Czech political leaders considering diplomatic boycott of Beijing Olympics

Zhangjiakou Winter Olympic Village

A heated debate between EU foreign ministers is expected at the European Council meeting this Monday regarding the possible diplomatic boycott of the Winter Olympic Games in China. Several leading constitutional officials in the Czech Republic have indicated that they are in favour of following the Anglo-Saxon world in diplomatically boycotting the Games. However, within the European Parliament, Czech MEP’s are divided on the issue.

Photo: N509FZ,  Wikimedia Commons,  CC BY-SA 4.0

Next year’s Winter Olympic Games are set to take place in February in Beijing, China. It is the second time that the Chinese capital will host the Olympics. However, unlike 12 years ago, the country is now facing greater international scrutiny for its poor human rights record, which includes the severe persecution of its Uyghur minority that some parliaments in Western countries have described as genocide.

In reaction to such policies, the United States, Canada, the UK and Australia have announced a diplomatic boycott of the upcoming Beijing Olympics, meaning that while their countries’ athletes will attend, government officials will not. In response, China’s Foreign Ministry spokesperson, Wang Wenbin accused these countries of using the Olympics platform for “political manipulation” and warned that they “will pay the price for their mistaken acts”.

Petr Fiala | Photo: Michaela Danelová,  Czech Radio

Several other countries are considering withdrawing their participation as well. This includes the Czech Republic. Prime Minister designate Petr Fiala said last week that he understands why the United States have chosen to boycott the upcoming Winter Olympic Games and that he expects his future government will decide collectively on whether to do so as well. The statement came after two members of his government coalition, including the nominee for Foreign Minister, Jan Lipavský of the Pirate Party, proposed that the Czech Republic abstain from the Games.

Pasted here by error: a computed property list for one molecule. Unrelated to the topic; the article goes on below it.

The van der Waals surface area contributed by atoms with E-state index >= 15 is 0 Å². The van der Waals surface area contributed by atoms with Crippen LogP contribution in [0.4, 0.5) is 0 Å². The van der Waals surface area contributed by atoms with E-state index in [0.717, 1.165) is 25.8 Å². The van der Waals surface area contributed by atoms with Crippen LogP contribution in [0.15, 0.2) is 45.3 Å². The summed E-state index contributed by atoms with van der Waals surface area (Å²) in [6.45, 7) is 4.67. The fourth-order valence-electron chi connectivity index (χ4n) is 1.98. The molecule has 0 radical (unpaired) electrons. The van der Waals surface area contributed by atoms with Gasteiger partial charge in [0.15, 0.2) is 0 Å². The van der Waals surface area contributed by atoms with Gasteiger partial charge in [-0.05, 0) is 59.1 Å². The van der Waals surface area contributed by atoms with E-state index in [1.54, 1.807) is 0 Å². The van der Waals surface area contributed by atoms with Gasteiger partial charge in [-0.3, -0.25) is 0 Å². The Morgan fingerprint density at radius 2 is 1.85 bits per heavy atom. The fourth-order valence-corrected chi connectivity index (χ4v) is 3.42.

Lipavský’s fellow party member and Czech MEP Markéta Gregorová told Czech Radio that she would also be in favour of boycotting the Beijing Olympics.

Markéta Gregorová | Photo:  Czech Pirate Party/Flickr,  CC BY-SA 2.0

“I think it would be appropriate for the Czech Republic to join this diplomatic boycott. The reasons are the same that the other boycotting countries have provided – breaking human rights laws.”

This view is also shared by the heads of both houses of Czech Parliament. Outgoing Prime Minister Andrej Babiš has said that he understands why some countries have chosen to boycott the games. He said last week that the question will be on the table at this week’s European Council meeting and that the European Union should choose a common approach.

The leading voice in the union against a boycott is France, with its president, Emmanuel Macron, telling reporters that only a partial, diplomatic boycott would be ineffective.

Kateřina Konečná | Photo: Genevieve Engel,  European Parliament

Some Czech politicians also oppose the move. Among them is MEP and Communist Party Chairwoman Kateřina Konečná.

“I think that if there is anything that has a real chance to help strengthen the adherence to [international] law, discussion and debate, then it is precisely diplomacy in the areas of sport and culture. It is not boycotts, sanctions, intimidation or ultimatums.”

EU leaders are also set to debate the issue at their last summit of the year on Thursday. However, Luxembourg’s Foreign Minister Jean Asselborn told Reuters that he is sceptical of a final decision being reached this week.

Authors: Tom McEnchroe , Karolina Koubová , Katka Brezovská
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